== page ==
You can allow the user to horizontally scroll the table by placing it inside a container with overflow: auto; and overflow-y: hidden;. Once the page width becomes smaller than the table, the container will mask the table to keep it within the page width. The user can then scroll left and right with their finger to view the table contents. This can be easily applied using a simple CSS media query.


  • Easy to apply with CSS
  • Keeps the user on the page
  • Does not affect the page width


  • User may not be aware they can scroll horizontally
  • Difficult to view the table content all at once
  • Requires the user to scroll horizontal

Pie chart option

This option takes the table data and converts it into a pie chart. This is a clever approach but pretty limited for displaying large table data in a user friendly manner.

Table Viewed on a large screen:

Table Viewed on a mobile device:


  • Compacts the data to fit on the page


  • Table content is difficult to translate
  • Limited to how much content can be viewed
  • The table becomes a pie chart


Selectively displaying data option

This option allows the user to select which data to view in the table through a drop down menu. Although this is a good solution, I feel the user experience is limited on a mobile device. It does not solve the problem of viewing all of the data at once.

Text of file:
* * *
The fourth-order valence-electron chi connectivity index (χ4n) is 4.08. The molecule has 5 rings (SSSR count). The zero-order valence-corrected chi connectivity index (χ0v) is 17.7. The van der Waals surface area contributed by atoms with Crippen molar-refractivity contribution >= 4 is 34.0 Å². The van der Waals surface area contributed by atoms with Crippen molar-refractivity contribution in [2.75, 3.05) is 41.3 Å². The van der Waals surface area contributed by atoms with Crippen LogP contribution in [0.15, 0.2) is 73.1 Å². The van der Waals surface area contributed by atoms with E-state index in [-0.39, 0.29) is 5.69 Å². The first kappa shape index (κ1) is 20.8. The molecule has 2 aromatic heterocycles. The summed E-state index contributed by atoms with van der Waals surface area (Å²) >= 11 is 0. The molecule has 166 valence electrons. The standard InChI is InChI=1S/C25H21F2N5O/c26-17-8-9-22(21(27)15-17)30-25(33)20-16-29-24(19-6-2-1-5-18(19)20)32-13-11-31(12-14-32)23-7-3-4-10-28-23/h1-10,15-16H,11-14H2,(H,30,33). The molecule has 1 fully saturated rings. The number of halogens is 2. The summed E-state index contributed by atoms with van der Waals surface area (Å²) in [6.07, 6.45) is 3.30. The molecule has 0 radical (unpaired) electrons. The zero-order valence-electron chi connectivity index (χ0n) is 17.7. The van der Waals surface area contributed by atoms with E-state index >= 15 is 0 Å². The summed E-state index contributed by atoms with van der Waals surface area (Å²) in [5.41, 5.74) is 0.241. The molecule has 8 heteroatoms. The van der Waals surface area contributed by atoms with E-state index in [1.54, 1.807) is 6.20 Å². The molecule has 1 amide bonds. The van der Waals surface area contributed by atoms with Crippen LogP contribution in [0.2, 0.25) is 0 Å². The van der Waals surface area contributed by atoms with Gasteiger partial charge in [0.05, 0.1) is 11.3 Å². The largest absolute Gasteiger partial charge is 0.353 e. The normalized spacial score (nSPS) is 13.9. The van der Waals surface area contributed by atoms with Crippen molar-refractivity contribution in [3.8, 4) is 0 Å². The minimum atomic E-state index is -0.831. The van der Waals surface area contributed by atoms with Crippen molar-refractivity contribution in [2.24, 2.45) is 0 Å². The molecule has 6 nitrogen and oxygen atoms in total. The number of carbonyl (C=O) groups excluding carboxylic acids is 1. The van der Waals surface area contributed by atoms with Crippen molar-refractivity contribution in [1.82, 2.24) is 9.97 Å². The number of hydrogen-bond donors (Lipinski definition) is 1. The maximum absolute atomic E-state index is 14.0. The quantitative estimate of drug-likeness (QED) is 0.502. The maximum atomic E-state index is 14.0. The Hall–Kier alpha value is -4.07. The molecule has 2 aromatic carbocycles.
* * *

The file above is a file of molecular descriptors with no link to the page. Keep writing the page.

Table Viewed on a large screen:

Table Viewed on a mobile device:


  • Compacts the table down to fit inside small screens
  • Allows user to choose what they want to view


  • Does not fit on the screen when all data is viewed
  • It could be annoying selecting box’s to view content

Links: (Demo) (Source)

Horizontal scrolling option 2

This is a good solution for keeping the table format the same as when it is viewed on a larger screen. When viewed on a small screen the table splits into two horizontal scrolling columns. This allows the user to pan left and right using their finger to view the table data.

Table Viewed on a large screen:

Table Viewed on a mobile device:


  • Suitable for large table content
  • Allows user to pan separate columns


  • Uses JavaScript Polyfill to activate the change at a set width
  • Requires the user to scroll horizontal


CSS responsive Table